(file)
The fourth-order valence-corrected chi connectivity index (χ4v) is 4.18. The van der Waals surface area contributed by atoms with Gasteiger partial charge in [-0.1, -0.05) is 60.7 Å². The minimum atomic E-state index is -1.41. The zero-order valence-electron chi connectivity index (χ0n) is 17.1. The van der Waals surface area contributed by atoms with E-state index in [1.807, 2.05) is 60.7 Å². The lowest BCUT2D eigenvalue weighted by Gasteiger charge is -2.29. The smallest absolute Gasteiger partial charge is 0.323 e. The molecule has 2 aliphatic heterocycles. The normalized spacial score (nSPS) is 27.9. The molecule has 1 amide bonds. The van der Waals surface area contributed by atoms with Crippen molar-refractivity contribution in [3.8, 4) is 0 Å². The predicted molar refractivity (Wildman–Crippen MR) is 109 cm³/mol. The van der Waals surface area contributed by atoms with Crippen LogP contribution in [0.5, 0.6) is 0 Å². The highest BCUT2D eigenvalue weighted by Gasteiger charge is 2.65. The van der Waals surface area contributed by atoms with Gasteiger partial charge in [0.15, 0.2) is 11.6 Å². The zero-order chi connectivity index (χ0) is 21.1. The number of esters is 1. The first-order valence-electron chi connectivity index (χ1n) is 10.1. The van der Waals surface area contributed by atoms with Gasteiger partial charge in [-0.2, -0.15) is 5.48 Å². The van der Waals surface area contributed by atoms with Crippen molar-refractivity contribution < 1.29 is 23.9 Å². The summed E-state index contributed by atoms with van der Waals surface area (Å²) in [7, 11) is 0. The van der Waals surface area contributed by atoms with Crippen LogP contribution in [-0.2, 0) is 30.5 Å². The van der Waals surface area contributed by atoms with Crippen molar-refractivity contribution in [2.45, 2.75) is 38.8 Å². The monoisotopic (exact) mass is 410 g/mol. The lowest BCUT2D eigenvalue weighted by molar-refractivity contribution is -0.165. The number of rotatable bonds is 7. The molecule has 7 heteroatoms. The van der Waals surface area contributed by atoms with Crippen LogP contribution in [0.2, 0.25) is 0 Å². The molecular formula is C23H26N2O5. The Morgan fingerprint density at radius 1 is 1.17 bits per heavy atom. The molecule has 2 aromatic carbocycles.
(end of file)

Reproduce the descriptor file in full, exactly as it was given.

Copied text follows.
The fourth-order valence-corrected chi connectivity index (χ4v) is 4.18. The van der Waals surface area contributed by atoms with Gasteiger partial charge in [-0.1, -0.05) is 60.7 Å². The minimum atomic E-state index is -1.41. The zero-order valence-electron chi connectivity index (χ0n) is 17.1. The van der Waals surface area contributed by atoms with E-state index in [1.807, 2.05) is 60.7 Å². The lowest BCUT2D eigenvalue weighted by Gasteiger charge is -2.29. The smallest absolute Gasteiger partial charge is 0.323 e. The molecule has 2 aliphatic heterocycles. The normalized spacial score (nSPS) is 27.9. The molecule has 1 amide bonds. The van der Waals surface area contributed by atoms with Crippen molar-refractivity contribution in [3.8, 4) is 0 Å². The predicted molar refractivity (Wildman–Crippen MR) is 109 cm³/mol. The van der Waals surface area contributed by atoms with Crippen LogP contribution in [0.5, 0.6) is 0 Å². The highest BCUT2D eigenvalue weighted by Gasteiger charge is 2.65. The van der Waals surface area contributed by atoms with Gasteiger partial charge in [0.15, 0.2) is 11.6 Å². The zero-order chi connectivity index (χ0) is 21.1. The number of esters is 1. The first-order valence-electron chi connectivity index (χ1n) is 10.1. The van der Waals surface area contributed by atoms with Gasteiger partial charge in [-0.2, -0.15) is 5.48 Å². The van der Waals surface area contributed by atoms with Crippen molar-refractivity contribution < 1.29 is 23.9 Å². The summed E-state index contributed by atoms with van der Waals surface area (Å²) in [7, 11) is 0. The van der Waals surface area contributed by atoms with Crippen LogP contribution in [-0.2, 0) is 30.5 Å². The van der Waals surface area contributed by atoms with Crippen molar-refractivity contribution in [2.45, 2.75) is 38.8 Å². The monoisotopic (exact) mass is 410 g/mol. The lowest BCUT2D eigenvalue weighted by molar-refractivity contribution is -0.165. The number of rotatable bonds is 7. The molecule has 7 heteroatoms. The van der Waals surface area contributed by atoms with Crippen LogP contribution in [0.2, 0.25) is 0 Å². The molecular formula is C23H26N2O5. The Morgan fingerprint density at radius 1 is 1.17 bits per heavy atom. The molecule has 2 aromatic carbocycles.